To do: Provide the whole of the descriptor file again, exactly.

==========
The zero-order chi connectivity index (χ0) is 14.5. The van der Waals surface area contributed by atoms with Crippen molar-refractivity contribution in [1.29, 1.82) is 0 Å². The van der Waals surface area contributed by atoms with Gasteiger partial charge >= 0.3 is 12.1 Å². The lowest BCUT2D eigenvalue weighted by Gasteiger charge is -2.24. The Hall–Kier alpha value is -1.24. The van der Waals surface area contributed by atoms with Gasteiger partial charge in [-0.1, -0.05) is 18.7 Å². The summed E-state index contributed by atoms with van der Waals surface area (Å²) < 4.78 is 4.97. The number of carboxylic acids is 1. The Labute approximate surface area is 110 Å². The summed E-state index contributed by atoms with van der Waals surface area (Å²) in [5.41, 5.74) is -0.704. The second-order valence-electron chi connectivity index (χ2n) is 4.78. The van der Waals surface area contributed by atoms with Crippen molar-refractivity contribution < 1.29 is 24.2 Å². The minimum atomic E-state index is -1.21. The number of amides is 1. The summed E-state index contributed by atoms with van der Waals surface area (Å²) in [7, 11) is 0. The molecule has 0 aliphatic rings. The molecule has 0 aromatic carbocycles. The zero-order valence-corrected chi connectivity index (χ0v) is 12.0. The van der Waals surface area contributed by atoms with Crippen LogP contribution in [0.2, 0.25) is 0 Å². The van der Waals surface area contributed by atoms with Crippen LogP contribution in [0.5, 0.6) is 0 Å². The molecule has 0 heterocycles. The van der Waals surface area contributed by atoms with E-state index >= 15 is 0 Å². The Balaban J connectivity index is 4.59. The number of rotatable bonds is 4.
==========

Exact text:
The zero-order chi connectivity index (χ0) is 14.5. The van der Waals surface area contributed by atoms with Crippen molar-refractivity contribution in [1.29, 1.82) is 0 Å². The van der Waals surface area contributed by atoms with Gasteiger partial charge >= 0.3 is 12.1 Å². The lowest BCUT2D eigenvalue weighted by Gasteiger charge is -2.24. The Hall–Kier alpha value is -1.24. The van der Waals surface area contributed by atoms with Gasteiger partial charge in [-0.1, -0.05) is 18.7 Å². The summed E-state index contributed by atoms with van der Waals surface area (Å²) < 4.78 is 4.97. The number of carboxylic acids is 1. The Labute approximate surface area is 110 Å². The summed E-state index contributed by atoms with van der Waals surface area (Å²) in [5.41, 5.74) is -0.704. The second-order valence-electron chi connectivity index (χ2n) is 4.78. The van der Waals surface area contributed by atoms with Crippen molar-refractivity contribution < 1.29 is 24.2 Å². The minimum atomic E-state index is -1.21. The number of amides is 1. The summed E-state index contributed by atoms with van der Waals surface area (Å²) in [7, 11) is 0. The molecule has 0 aliphatic rings. The molecule has 0 aromatic carbocycles. The zero-order valence-corrected chi connectivity index (χ0v) is 12.0. The van der Waals surface area contributed by atoms with Crippen LogP contribution in [0.2, 0.25) is 0 Å². The van der Waals surface area contributed by atoms with Crippen LogP contribution in [0.5, 0.6) is 0 Å². The molecule has 0 heterocycles. The van der Waals surface area contributed by atoms with E-state index >= 15 is 0 Å². The Balaban J connectivity index is 4.59. The number of rotatable bonds is 4.